Kid Rock is possibly the most misunderstood performer in mainstream music.
Casual listeners write him off as a rap-rocker who burst onto the scene in the late 1990s. Turned off by that Limp Bizkit-era introduction, they ignore Rock’s transformation over the next decade into modern-day Bob Seger.
Country purists begrudge the fact that Kid Rock shows up on their awards shows and keeps enticing people like Martina McBride to sing on his albums.
But fans who have paid attention — the sort who filled a sold-out charity concert at the 999-capacity Knitting Factory in Boise — well, they understand the Kid.
And if you somehow didn’t grasp what makes Kid Rock special before he took the stage Sunday night, you definitely got it when you walked out 100 minutes later.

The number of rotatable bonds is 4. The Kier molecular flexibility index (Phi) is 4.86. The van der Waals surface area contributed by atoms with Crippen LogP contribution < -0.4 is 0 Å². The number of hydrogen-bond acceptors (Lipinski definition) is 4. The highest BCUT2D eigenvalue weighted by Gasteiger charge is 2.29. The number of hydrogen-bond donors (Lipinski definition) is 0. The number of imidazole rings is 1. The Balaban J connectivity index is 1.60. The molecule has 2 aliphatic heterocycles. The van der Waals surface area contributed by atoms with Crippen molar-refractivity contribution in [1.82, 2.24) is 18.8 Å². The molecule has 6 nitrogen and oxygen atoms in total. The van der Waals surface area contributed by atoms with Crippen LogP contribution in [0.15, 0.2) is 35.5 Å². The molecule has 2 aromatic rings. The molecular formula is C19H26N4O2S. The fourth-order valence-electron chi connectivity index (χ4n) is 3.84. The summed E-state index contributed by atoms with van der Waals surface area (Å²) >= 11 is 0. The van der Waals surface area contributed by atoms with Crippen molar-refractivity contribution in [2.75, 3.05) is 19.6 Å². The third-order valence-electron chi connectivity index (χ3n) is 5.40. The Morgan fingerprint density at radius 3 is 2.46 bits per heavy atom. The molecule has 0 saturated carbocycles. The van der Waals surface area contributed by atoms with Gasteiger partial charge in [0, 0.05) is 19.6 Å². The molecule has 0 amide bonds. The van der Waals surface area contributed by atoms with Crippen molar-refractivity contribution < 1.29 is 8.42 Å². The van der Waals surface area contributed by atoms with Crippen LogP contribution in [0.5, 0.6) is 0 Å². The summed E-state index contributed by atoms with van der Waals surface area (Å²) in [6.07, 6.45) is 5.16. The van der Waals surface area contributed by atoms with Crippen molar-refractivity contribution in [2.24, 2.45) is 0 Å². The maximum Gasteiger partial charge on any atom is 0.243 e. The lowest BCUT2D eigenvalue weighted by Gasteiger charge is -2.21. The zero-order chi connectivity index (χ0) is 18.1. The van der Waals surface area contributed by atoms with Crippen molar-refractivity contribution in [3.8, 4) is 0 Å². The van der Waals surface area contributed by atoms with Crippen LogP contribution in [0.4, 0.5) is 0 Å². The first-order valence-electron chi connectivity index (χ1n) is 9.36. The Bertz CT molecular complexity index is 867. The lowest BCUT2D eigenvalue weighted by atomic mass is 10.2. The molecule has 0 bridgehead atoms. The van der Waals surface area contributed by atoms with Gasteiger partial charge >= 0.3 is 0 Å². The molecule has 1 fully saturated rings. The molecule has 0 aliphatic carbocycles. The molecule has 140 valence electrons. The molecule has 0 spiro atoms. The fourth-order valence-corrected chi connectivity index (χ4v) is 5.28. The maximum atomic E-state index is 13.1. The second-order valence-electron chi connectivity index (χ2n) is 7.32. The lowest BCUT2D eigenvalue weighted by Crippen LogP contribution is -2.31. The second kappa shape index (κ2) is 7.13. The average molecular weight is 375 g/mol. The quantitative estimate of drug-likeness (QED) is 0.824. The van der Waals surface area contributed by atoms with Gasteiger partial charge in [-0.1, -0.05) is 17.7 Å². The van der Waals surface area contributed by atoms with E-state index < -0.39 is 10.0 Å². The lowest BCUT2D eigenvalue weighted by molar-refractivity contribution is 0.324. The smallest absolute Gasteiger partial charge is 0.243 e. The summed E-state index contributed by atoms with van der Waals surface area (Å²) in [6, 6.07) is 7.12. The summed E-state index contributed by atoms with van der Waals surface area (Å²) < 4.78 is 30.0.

His most obvious gift??Compassion. Making one of the final stops on a 15-city “Care” tour, Rock spoke candidly about why he was playing in smaller venues, reconnecting with fans and raising nearly $400,000 for charities in the participating markets. (Here in Boise:?Idaho Foodbank, Make-a-Wish Foundation and Keep Kids Warm will receive money.)
“It feels really good,” Rock, 40, told the audience. “You know what I’m talkin’ about?”
Was that a lump in Kid Rock’s throat??It sure seemed like it.
The rest of the night was pure hands-in-the-air bliss. Critics complain about the classic-rock riffs Kid Rock regularly splices into his songs. But their familiarity helps the music resonate with fans — and with Rock himself. In a sense, he’s a tribute act, a Midwestern blue-collar musician nodding reverently to those who came before him.
Read the full review at Voices.IdahoStatesMan.com.
Photo Credit: Michael Deeds